A major part of C.S. Lewis’s conversion came from a conversation he had with J.R.R. Tolkien. Brett and Kate McKay have written an interesting article on this event and the example it gives for the power of conversation.
It is the evening of September 19, 1931.
Three men stroll down Addison’s Walk, a picturesque footpath that runs along the River Cherwell on the grounds of Oxford’s Magdalen College. Two of the men — C.S. Lewis and J.R.R. Tolkien — are particularly engaged with one another, deep inside an animated discussion on the nature of metaphor and myth.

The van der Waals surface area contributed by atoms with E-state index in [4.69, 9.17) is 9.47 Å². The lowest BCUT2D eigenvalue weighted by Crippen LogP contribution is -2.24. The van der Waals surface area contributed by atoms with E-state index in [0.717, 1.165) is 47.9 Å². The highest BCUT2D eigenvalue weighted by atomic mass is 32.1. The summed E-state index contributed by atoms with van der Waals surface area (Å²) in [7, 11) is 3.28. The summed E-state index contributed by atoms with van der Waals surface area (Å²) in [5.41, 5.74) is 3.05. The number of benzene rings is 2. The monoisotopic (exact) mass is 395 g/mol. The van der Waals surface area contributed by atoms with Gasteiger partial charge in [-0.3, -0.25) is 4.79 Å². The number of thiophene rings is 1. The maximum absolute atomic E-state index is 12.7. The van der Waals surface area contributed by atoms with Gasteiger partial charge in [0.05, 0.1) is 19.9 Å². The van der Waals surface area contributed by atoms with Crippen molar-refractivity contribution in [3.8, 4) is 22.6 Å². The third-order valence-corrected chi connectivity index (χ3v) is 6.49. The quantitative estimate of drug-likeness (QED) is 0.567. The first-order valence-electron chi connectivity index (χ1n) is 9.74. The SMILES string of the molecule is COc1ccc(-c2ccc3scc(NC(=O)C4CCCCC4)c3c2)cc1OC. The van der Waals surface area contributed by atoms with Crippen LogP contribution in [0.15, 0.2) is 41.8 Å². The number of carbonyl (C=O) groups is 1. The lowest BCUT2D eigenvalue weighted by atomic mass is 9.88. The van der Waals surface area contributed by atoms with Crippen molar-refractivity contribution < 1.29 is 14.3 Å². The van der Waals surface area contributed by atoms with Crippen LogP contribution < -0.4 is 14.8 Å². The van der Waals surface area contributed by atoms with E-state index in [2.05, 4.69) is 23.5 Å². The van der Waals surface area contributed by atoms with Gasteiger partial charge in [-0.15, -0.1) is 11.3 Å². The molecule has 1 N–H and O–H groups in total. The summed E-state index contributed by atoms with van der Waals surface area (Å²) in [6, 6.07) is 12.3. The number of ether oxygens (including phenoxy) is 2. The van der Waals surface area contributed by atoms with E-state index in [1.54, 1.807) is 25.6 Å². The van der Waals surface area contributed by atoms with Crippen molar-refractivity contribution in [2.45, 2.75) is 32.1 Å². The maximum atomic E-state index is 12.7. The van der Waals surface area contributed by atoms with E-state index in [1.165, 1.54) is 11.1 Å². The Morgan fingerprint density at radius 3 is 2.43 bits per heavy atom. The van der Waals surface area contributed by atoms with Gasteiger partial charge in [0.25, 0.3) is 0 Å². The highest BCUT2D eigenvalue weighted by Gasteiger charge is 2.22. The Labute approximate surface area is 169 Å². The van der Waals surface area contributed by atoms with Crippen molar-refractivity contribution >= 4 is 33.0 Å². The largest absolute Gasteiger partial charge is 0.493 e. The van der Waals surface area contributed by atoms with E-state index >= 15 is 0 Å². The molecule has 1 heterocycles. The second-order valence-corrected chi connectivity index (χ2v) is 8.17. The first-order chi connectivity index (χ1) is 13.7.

While both men are 30-something war veterans, teach and lecture at Oxford colleges, and share a love of old literature, the two friends are in many ways a study in contrasts. Lewis has a ruddy complexion and thickly set build. His clothes are loose and shabby. His voice booms as he speaks. Tolkien is slender, dresses nattily, and speaks elusively. Lewis is more brash; Tolkien more reserved.
Besides differences in personality, the men are divided by something more fundamental: Tolkien has been a faithful Catholic since childhood, while Lewis has been a committed atheist since the age of 15.
You can read the full article here.